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Face of Defense: Airman Overcomes Setbacks to Complete Training

By Air Force Airman 1st Class Robert L. McIlrath
82nd Training Wing

SHEPPARD AIR FORCE BASE, Texas, March 7, 2014 – Transforming from a civilian into today's fighting airman can entail many unimagined obstacles, but one airman in particular faced a series of obstacles head-on, neither faltering nor failing.

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Air Force Airman 1st Class Tracy A. Guardado stands next to a training course for electrical systems apprentices Feb. 10, 2014, at Sheppard Air Force Base, Texas. U.S. Air Force photo by Mike Meares
  

(Click photo for screen-resolution image);high-resolution image available.

Air Force Airman 1st Class Tracy A. Guardado, a 366th Training Squadron electrical systems apprentice course graduate, wasn't deterred by hurdles that forced her to wash back in class on multiple occasions and almost got her sent home early.

Joining the Air Force wasn't a spur-of-the-moment decision, Guardado said. It was something she wanted years before she packed up and left for basic training, she explained, but she postponed her plans to tend to family medical issues. "I wanted to join right out of high school, but my mother was sick, so I went to college instead so I could take care of her," she said.

No stranger to hard work, Guardado was a part-time police officer in New Jersey, a part-time volunteer police officer and a full-time inventory manager at a convenience store, all while attending classes at a local college. When her mother died, she said, she decided to join the Air Force Reserve. Guardado arrived here for technical training in June. Stepping off the bus, she met her military training leader for the first time, which would cement the foundation she would need in the upcoming months. Her MTL said she saw potential in the quiet young lady among the new airmen fresh out of basic training.

"I've been her MTL from the very beginning," said Air Force Staff Sgt. LaVanda Jennings, a 366th TRS staff member. "When Guardado first got here, she was very quiet -- very behind-the-scenes."

Air Force training squadrons award leadership ropes worn around the left shoulder of airmen who show potential leadership skills. Green ropes are awarded first to the newest selected leaders. After showing notable leadership skills, they are promoted to wearing a yellow rope, with the possibility of being awarded a red rope. There is only one red leadership rope per squadron.

Guardado wore a red rope.

"When Guardado became an airman leader, it brought her out her shell," Jennings said. "Becoming red rope was huge for her. I couldn't imagine having a better red rope."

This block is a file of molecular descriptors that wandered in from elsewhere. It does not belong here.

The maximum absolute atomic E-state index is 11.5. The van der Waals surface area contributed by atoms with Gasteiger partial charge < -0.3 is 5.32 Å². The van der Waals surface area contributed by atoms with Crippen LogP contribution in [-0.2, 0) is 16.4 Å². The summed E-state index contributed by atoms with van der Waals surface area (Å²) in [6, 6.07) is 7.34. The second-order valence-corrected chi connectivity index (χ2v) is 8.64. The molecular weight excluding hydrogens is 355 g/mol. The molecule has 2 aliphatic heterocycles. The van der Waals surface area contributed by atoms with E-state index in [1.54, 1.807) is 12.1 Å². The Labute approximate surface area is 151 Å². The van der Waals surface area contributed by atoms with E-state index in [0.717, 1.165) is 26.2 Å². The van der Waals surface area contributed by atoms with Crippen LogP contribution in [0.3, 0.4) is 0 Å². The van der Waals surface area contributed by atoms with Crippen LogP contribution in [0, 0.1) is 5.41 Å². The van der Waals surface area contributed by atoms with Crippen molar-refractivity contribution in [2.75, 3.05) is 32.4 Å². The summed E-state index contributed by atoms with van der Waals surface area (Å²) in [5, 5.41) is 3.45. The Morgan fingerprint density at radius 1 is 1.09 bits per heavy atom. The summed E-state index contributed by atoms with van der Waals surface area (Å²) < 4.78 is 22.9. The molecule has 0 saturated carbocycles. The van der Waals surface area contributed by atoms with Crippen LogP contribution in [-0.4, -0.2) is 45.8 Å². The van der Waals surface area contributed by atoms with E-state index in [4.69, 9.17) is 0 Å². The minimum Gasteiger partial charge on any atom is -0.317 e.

Things were going well for Guardado until about halfway through her training, when she was injured while running.

"I rotated my pelvic bone, and I could barely walk," she said. "I couldn't climb the electrical pole."

Most Air Force bases are like cities within themselves. The electrical network is built and maintained by electrical systems apprentices.

"She never let her injury get her down," Jennings said. After her injury, Guardado attended several months of grueling physical therapy sessions, doing everything she could to get healthy. "I had to wait three months before I could start class again," she said.

Once she was walking normally again, Guardado started class, but she had another setback a short time later. In November, with a case of pneumonia put her on medical hold. She was washed back in training again, a waiting period many airmen describe as "limbo."

"When most airmen are in limbo, their care factor dissipates," Jennings said. "She had a very good attitude the whole time. Once she has made up her mind that she is going to do something, that's it. She does it."

After nearly a month of waiting to be healthy enough to start class, Guardano accomplished her goal. She graduated in February 2014 and pinned on her occupational badge.

Guardado said several factors that contributed to her recovery both times. She gained strength from the encouragement of her peers, and the journey would have been more difficult without the professionalism and dedication of her military training leader, she said.

"My peers and MTLs kept my spirits high when I was waiting to start back training," Guardado said. "Staff Sergeant Jennings was there to help me through mentally when I got hurt and got washed back, and again when I got sick."

Air Force Airman 1st Class Melinda L. Sachs, a 366th TRS electrical power production course student, was a roommate of Guardado's. For the few months they knew each other, Sachs said, she witnessed Guardado's dedication firsthand.

"She knows what she wants, and she gets it," Sachs said. "Knowing her has taught me to go after my goals as hard as I can, no matter how long it takes."

After eight months here, Guardado left the 366th TRS on her terms as a graduate.

"Leaving here and going back home is bittersweet," Guardado said. "I've learned so much about everything, and I've gotten to know everyone really well. Being here has shown me what I want to do with my life."

Guardado will join her Reserve unit, and she said she plans on resuming her job as a police officer. In the meantime, she added, she will be looking at the possibility of switching to the active duty Air Force.

 

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